The Emotional Release Of Knowledge

This is a much more personal blog post than I usually post on my author blog and website. This is because of the fact that many of you have sent emails, Facebook messages, and even messages to my assistant, Melissa, asking about me, wondering where I was, and after finding out about the donation page and the FB auction that was started up for me, I decided to do something that makes me uncomfortable, and that I don’t do with people I don’t know well and don’t extremely trust—I’m going to share my personal business with you all.
First of all, thank you, to all of you who donated or who bid. The nurses at James A. Haley Tampa VA Hospital and I were all extremely touched by your generosity, as were my friends and family. I couldn’t believe the number of authors and artists who donated items, the people who bid, and the people who donated money on the other donation page. Though I wasn’t made aware of anything until much later, I was actually moved to tears—and anyone who knows me can tell you that is a very big thing. I feel extremely loved, and hearing the things that so many people said, well, it was very touching. While this is morbid, it was a bit like being at my own memorial service, and being privy to what might be said by those who would be able to attend. It was nice.
And if I’d said something like that at the hospital I’d be on suicide watch for 24 hours. LOL.
Anyway, so, to stop dawdling, here’s what’s happened. Let me give you background:
Four years ago, after having been in the Army and being injured, I was living in New York, and I starting to have pressure in my head. This wasn’t like a “headache-type of pressure”, whenever I described it to doctors starting with my doctor in NY, up until my doctor in Lakeland, FL, I described it as “an alien trying to pound its way out of my head.” It didn’t feel as if there was something crushing my head, it felt as if there was something trying to blow out. It was not a very good sensation. Whenever I would have one of these episodes, I would feel out of sorts after. I would have difficulty understanding people when they talked to me, or responding back, and soon after, I started to have vision problems. It started with my right eye and soon spread to my left. Through all of this I told my doctor in the VA Hospital in NY (Dr. S-as she will be referred to since there are forms filed which list her name regarding this matter) who blew me off. First I was told to “stand up slower” (seriously, that was her diagnosis), then I was told it was vertigo, prescribed new medicine that only made me sleepy but did not take care of the issue, and then my calls were basically ignored, until I had reached a point where the hospital had to assign me a new doctor.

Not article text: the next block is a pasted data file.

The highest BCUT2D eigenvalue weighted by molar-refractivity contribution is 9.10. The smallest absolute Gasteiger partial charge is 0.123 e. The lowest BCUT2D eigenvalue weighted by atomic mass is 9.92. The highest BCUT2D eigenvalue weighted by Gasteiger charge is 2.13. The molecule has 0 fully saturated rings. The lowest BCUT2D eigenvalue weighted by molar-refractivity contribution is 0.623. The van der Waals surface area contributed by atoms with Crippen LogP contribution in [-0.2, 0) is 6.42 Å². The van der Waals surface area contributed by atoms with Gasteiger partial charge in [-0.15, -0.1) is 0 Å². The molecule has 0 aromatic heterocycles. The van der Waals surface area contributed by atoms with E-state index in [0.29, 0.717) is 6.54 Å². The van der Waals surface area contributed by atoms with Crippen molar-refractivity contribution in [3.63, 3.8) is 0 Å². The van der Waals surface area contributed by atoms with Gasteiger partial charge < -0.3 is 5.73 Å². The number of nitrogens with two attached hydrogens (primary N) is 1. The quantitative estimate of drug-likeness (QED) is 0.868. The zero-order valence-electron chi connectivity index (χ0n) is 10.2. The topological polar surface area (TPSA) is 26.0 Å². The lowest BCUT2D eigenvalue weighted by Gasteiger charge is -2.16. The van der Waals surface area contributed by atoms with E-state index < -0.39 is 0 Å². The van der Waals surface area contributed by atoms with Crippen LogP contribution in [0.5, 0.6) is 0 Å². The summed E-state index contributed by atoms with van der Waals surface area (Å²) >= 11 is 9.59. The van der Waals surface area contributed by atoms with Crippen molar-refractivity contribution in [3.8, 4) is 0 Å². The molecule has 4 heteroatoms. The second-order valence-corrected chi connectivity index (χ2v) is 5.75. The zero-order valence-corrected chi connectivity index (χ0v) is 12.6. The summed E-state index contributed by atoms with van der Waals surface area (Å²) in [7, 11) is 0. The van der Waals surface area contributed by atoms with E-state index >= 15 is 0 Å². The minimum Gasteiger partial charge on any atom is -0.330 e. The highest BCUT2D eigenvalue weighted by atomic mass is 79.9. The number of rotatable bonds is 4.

I moved back to Florida soon after, my biological family had come to a “ignore it” tenuous-type of acceptance with my being a transgender gay man who wrote gay romance and wanted to help take care of me. I was back in the medical care of the doctor who had first taken care of me when I’d first been discharged from the Army, who knew that when I said my pain level was 3, for anyone else that was usually a 6 or a 7. When I went to see Dr. D (as I will refer to her) she asked me if I’d seen a neurologist, I told her I had (since I’d thought I had, or been told I had in NY), when she looked it up in the system, she told me I’d seen a neurosurgeon, not a neurologist. Having obtained the bulk of my medical knowledge from Grey’s Anatomy and Scrubs (and now shows like Chicago Med and The Late Shift) I said that they were the same thing. She assured me that they weren’t and scheduled me an appointment with a neurologist in Tampa, at James A Haley. When I got there I gave the neurologist the same list of symptoms, timeline, etc. as I’d given the doctor in NY. I was given an EEG, and afterwards the neurologist told me I had a seizure disorder that he thought may be the cause of everything. He, of course, told me not to quote him.
I was given new medication (of course) and things seemed to almost get better, though I still had these “episodes” of pressure, which were now termed “seizure episodes.” With the medication (if I took them when I was supposed to) they were mostly managed, but the pressure still occurred, the vision problems still occurred, and soon my body “turned” on me.